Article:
Using docker to write automated tests against a real database

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Whether you work with SQL Server, PostgreSQL or some other database that can’t run in-memory, you inevitably end up having a need to write automated tests that cover the specific queries and database operations your product needs. Whether or not you call those “unit” or “integration tests” is irrelevant to me, but I often see developers introduce abstractions like a generic IPermitRepository, a IDatabaseManager (with IDatabaseManagerFactory), or worse, their own expression-based abstraction on top of LINQ. Introducing abstractions is not a bad thing by itself and can help create natural seams in your architecture. But I’ve seen plenty of examples where people overengineer their code “because of SOLID”.

That being said, in the ideal world, you want to make sure your tests also cover the database. Entity Framework supports both a simplified in-memory provider as well as a built-in SQLite provider to help you with that. And using SQLite is not a bad idea at all. In a previous life, where we were using the excellent NHibernate, we did the same thing. But again, it’s not the real deal, and it’s 2023, so what if you could run SQL Server in a Linux docker container just before your tests start?

With the open-source library Testcontainers for .NET, this becomes rather trivial. Consider the below code snippet.

_sqlServerContainer = new ContainerBuilder()
    .WithPortBinding(1443, assignRandomHostPort: true)
    .WithEnvironment("ACCEPT_EULA", "Y")
    .WithEnvironment("SA_PASSWORD", Password)
    .WithCleanUp(cleanUp: true)
        .UntilOperationIsSucceeded(() => HealthCheck(CancellationToken.None).GetAwaiter().GetResult(),

    await _sqlServerContainer.StartAsync();

This will build and start a new Ubuntu Linux container running SQL Server 2019 on the first available mapped to internal port 1433. Then it will wait until the custom HealthCheck operation succeeds, but not more than 10 times. In our case, we use the HealthCheck method to try to connect to the container-hosted SQL Server instance. And how do we get the port to connect to? Simple, using _sqlServerContainer.GetMappedPublicPort(1433).

And what about cleaning up after ourselves? Well, another nice feature is that the WithCleanUp will launch a second container which only task is to monitor the first one for inactivity. If the SQL Server container has been inactive for a certain amount of time, all containers will be shut down automatically.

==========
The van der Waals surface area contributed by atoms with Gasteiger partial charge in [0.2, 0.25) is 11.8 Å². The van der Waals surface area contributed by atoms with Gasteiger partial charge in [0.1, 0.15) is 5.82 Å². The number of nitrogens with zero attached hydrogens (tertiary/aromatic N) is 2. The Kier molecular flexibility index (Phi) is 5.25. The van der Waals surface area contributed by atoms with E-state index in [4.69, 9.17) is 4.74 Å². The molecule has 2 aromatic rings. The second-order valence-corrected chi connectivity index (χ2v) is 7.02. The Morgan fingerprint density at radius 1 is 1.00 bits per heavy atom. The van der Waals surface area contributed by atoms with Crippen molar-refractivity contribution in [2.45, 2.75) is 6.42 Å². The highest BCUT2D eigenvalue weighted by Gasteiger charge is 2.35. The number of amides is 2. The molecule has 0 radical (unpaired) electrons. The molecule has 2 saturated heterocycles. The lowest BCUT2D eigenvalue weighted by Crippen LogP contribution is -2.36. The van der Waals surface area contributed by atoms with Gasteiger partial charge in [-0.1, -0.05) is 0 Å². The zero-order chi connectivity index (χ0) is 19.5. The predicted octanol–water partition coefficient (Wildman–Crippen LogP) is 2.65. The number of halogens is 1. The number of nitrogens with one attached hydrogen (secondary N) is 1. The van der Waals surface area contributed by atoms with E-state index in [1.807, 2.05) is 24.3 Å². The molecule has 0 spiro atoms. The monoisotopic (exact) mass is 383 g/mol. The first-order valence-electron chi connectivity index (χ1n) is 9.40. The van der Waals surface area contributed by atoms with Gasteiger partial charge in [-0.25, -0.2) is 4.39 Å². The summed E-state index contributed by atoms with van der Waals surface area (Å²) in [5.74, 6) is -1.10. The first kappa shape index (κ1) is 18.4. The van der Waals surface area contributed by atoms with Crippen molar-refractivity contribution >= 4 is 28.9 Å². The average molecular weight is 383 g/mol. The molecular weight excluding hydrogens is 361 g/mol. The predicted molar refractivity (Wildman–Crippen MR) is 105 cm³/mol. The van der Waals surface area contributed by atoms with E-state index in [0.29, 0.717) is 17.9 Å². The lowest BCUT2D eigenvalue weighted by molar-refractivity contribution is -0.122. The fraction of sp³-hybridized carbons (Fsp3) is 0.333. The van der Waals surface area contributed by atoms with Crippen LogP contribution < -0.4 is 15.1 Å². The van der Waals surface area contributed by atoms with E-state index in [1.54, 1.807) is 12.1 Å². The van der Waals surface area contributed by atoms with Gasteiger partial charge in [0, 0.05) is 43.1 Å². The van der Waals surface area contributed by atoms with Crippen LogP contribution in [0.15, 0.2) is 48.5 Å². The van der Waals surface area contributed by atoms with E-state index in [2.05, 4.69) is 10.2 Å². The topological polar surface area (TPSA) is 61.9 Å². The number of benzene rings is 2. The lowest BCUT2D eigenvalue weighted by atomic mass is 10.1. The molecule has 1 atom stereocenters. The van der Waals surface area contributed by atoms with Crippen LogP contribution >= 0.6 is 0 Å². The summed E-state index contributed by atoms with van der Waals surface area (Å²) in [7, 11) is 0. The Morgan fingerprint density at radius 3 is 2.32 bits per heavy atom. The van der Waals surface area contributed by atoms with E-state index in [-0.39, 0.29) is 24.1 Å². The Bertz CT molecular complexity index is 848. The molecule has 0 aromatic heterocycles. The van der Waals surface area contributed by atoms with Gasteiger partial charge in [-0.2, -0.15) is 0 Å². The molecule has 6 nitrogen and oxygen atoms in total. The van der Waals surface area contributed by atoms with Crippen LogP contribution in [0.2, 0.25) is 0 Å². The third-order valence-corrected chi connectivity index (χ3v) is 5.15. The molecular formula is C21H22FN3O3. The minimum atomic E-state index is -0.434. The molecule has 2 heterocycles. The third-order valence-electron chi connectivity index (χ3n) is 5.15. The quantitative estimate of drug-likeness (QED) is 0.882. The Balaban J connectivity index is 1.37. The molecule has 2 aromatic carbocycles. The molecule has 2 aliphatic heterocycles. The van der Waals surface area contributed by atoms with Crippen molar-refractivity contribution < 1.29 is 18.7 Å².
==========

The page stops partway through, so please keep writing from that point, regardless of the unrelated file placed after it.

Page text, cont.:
To use this in your tests, we’ve created a nice wrapper around all of this called DockerMsSqlServerDatabase. It’ll create and start the container, create an empty database, expose the connection string, and delete the database during the dispose. If another test reuses the container before the timeout expires, it’ll reuse it. Otherwise a new one will be created on another free port. You can find the full implementation here. With that, you can use the wrapper in your tests like this:

public class DiagramIndexServiceSpecs : IAsyncLifetime
    private DockerMsSqlServerDatabase _databaseServer;

    public async Task InitializeAsync()
        _databaseServer = await DockerMsSqlServerDatabase.Create();

    public async Task DisposeAsync()
        await _databaseServer.DisposeAsync();

So how do you run automated tests that need a real database? Do you think my proposal is useful? Let me know by commenting below.

About me

I’m a Microsoft MVP and Principal Consultant at Aviva Solutions with 26 years of experience under my belt. As a coding software architect and/or lead developer, I specialize in building or improving (legacy) full-stack enterprise solutions based on .NET as well as providing coaching on all aspects of designing, building, deploying and maintaining software systems. I’m the author of Fluent Assertions, a popular .NET assertion library, Liquid Projections, a set of libraries for building Event Sourcing projections and I’ve been maintaining coding guidelines for C# since 2001. You can find me on Twitter and Mastadon.

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